Summer Stargazing Nights

Summer Stargazing Nights

Frosty Drew Observatory
Friday August 25, 2017 at 6:00 p.m
$1 Suggested Donation per Person

Tonight is Stargazing Night at Frosty Drew Observatory and the weather looks potentially fabulous! We can likely expect mostly clear to clear skies all night long, though the forecast has been degrading as the day continues. This may finally be our break from the terrible weather on Friday nights for 2017. Additionally, the beautiful 18% waxing crescent Moon will be with us at sunset and set at 9:47 p.m. offering up fabulous views of the super thin crescent and super dark skies once it sets. As an added bonus, the crescent Moon will also be in conjunction with Jupiter over the Eastern sky after sunset. Sky watchers will see Jupiter about 4° to the bottom right of the Moon.

We will open the Observatory and Sky Theatre at 6:00 p.m. In the Observatory our hydrogen alpha telescope will be setup offering fabulous views of the solar chromosphere, showcasing prominence and sunspot groups AR2671 and AR2672, which were both visible during Monday’s solar eclipse. Once the Sun sets, we will switch our telescopes over to the night sky. The crescent Moon will be up first, followed by Saturn. Once twilight wanes, we will direct our telescopes toward dozens of fabulous nebulae, star clusters, and possibly the Andromeda Galaxy later in the night. In the Sky Theatre and early in the Observatory we will feature a showcase of photos of Monday’s solar eclipse that we captured at Frosty Drew Observatory. We will stay open until 11:30 p.m., possibly much later. Follow us on Twitter (@FrostyDrewOBSY) or Facebook for updates from the Observatory including a closing up message when we decide to close.

Overall, tonight has the line up to be a fantastic night under the stars. The super thin crescent Moon in conjunction with Jupiter, followed by super dark skies will make for many stunning views. The Milky Way, though no longer in a prime viewing spot for us at Frosty Drew, will be visible overhead once twilight wanes. If clear, it will certainly be a fantastic follow up to the amazing Great American Solar Eclipse event this past Monday. So grab on to the tails of your fabulous Monday geek out for a night loaded with astronomy awesomeness at Frosty Drew Observatory tonight.

Weekly Happenings
Scott MacNeill

This past Monday, August 21, 2017 a fabulous total solar eclipse happened over much of the United States. Though not visible as a total eclipse nationwide, the entire country experienced some form of a partial eclipse. At Frosty Drew Observatory we opened at 10:00 a.m. to celebrate a day under the Sun. The eclipse began at 1:27 p.m. over the Observatory and continued until 4:01 p.m. Thousands of visitors descended to the Frosty Drew campus to celebrate the event with us, and we had a fantastic day with everybody!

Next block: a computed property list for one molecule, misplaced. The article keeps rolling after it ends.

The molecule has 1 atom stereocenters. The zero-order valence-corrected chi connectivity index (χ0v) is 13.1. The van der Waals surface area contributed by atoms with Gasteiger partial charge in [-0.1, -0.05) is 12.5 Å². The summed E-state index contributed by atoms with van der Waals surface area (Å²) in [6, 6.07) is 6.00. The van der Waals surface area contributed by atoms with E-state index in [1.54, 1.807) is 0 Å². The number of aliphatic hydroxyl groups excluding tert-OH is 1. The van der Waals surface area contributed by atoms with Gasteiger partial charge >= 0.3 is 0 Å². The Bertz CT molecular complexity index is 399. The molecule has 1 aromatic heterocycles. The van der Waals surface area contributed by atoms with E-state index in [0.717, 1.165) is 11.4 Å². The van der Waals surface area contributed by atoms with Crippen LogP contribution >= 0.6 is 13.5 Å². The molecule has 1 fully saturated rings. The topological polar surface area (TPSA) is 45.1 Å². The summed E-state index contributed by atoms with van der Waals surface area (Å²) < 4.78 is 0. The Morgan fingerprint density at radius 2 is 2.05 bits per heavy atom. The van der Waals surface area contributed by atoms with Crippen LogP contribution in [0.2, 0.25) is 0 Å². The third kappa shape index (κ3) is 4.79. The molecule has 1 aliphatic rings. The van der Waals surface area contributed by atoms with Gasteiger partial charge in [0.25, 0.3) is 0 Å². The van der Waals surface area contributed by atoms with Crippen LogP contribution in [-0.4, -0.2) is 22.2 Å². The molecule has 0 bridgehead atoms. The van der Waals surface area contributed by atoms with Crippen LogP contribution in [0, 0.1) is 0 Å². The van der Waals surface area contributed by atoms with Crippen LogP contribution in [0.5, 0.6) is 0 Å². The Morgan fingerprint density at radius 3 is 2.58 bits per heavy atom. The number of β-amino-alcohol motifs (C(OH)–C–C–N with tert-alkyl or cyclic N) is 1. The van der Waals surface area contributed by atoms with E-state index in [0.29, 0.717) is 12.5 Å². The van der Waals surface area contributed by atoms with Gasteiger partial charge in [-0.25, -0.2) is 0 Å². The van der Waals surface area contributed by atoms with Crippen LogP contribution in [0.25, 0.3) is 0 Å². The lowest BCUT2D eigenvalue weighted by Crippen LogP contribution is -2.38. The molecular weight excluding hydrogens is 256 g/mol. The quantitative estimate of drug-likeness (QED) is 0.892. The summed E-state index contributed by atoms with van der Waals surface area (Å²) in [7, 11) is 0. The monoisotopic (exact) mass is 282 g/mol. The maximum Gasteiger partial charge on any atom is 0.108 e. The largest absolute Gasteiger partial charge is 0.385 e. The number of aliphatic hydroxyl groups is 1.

We set out on Monday morning to experience the fabulous eclipse, which we certainly did. Though what we didn’t expect to see that day was the staggering display of kindness and the elated demeanor of all who visited. So many people freely shared their viewing devices with others they did not know so all could experience the beautiful eclipse. It was a day of new friendships, camaraderie, and good will towards each other. During a time of great division in our country, it was inspiring to see so many people come together for a common purpose and bond with the idea of sharing that moment, even with a stranger. The eclipse was beautiful, though to me, the kindness was the most beautiful display of the day.

As we approach the end of the summer break and back to school is on everybody’s mind, the Harvest Moon starts coming up frequently in conversation. Largely the misconception of many, the Harvest Moon is not the September Full Moon, or the October Full Moon. Both of those Full Moon’s are called the Full Corn Moon and the Full Hunters Moon, respectively. The Harvest Moon is actually the Full Moon closest to the Autumnal Equinox. The Equinox will happen on September 22nd at 4:02 p.m. EDT, and occurs when the Earth is neither tilted towards nor away from the Sun. On the Equinox we have equal lengths of daytime and nighttime. This year the September Full Moon (Full Corn Moon) will occur on September 6th at 3:03 a.m. EDT. The October Full Moon (Full Hunters Moon) will occur on October 5th at 2:40 p.m. EDT. This places the October Full Moon closer to the Equinox by about two days, causing the 2017 Harvest Moon to fall on Thursday, October 5th. So mark your calendar and step out to view the Harvest Moon. Additionally, the Sidewalk Astronomers of Pawtuxet Village will setup their telescopes on the Pawtuxet Village bridge that night to celebrate the Full Moon. Stop in for a view at the Harvest Moon in a telescope and catch up on your geek.